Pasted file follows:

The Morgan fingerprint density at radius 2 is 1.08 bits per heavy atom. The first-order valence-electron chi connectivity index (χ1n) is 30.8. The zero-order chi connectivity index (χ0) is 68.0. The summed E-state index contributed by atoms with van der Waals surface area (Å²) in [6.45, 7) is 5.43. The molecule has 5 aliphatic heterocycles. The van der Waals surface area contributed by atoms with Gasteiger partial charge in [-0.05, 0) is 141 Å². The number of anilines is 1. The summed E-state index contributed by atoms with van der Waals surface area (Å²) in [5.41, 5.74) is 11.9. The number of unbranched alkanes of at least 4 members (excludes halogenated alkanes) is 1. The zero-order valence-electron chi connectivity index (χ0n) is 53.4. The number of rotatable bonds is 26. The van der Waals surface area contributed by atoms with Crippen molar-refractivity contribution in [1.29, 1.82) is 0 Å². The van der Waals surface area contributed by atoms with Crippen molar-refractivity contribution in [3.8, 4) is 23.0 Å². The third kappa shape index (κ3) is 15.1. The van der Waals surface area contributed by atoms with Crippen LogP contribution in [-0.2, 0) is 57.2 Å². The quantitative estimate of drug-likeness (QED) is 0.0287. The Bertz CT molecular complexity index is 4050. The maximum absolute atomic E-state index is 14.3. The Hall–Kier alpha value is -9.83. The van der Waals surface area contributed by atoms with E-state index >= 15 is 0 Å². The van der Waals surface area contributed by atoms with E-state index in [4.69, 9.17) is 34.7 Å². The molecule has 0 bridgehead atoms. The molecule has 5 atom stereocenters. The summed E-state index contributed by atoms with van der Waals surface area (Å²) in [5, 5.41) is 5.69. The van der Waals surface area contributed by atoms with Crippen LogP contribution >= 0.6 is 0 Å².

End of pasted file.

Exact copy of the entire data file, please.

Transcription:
The Morgan fingerprint density at radius 2 is 1.08 bits per heavy atom. The first-order valence-electron chi connectivity index (χ1n) is 30.8. The zero-order chi connectivity index (χ0) is 68.0. The summed E-state index contributed by atoms with van der Waals surface area (Å²) in [6.45, 7) is 5.43. The molecule has 5 aliphatic heterocycles. The van der Waals surface area contributed by atoms with Gasteiger partial charge in [-0.05, 0) is 141 Å². The number of anilines is 1. The summed E-state index contributed by atoms with van der Waals surface area (Å²) in [5.41, 5.74) is 11.9. The number of unbranched alkanes of at least 4 members (excludes halogenated alkanes) is 1. The zero-order valence-electron chi connectivity index (χ0n) is 53.4. The number of rotatable bonds is 26. The van der Waals surface area contributed by atoms with Crippen molar-refractivity contribution in [1.29, 1.82) is 0 Å². The van der Waals surface area contributed by atoms with Crippen molar-refractivity contribution in [3.8, 4) is 23.0 Å². The third kappa shape index (κ3) is 15.1. The van der Waals surface area contributed by atoms with Crippen LogP contribution in [-0.2, 0) is 57.2 Å². The quantitative estimate of drug-likeness (QED) is 0.0287. The Bertz CT molecular complexity index is 4050. The maximum absolute atomic E-state index is 14.3. The Hall–Kier alpha value is -9.83. The van der Waals surface area contributed by atoms with E-state index >= 15 is 0 Å². The van der Waals surface area contributed by atoms with E-state index in [4.69, 9.17) is 34.7 Å². The molecule has 0 bridgehead atoms. The molecule has 5 atom stereocenters. The summed E-state index contributed by atoms with van der Waals surface area (Å²) in [5, 5.41) is 5.69. The van der Waals surface area contributed by atoms with Crippen LogP contribution >= 0.6 is 0 Å².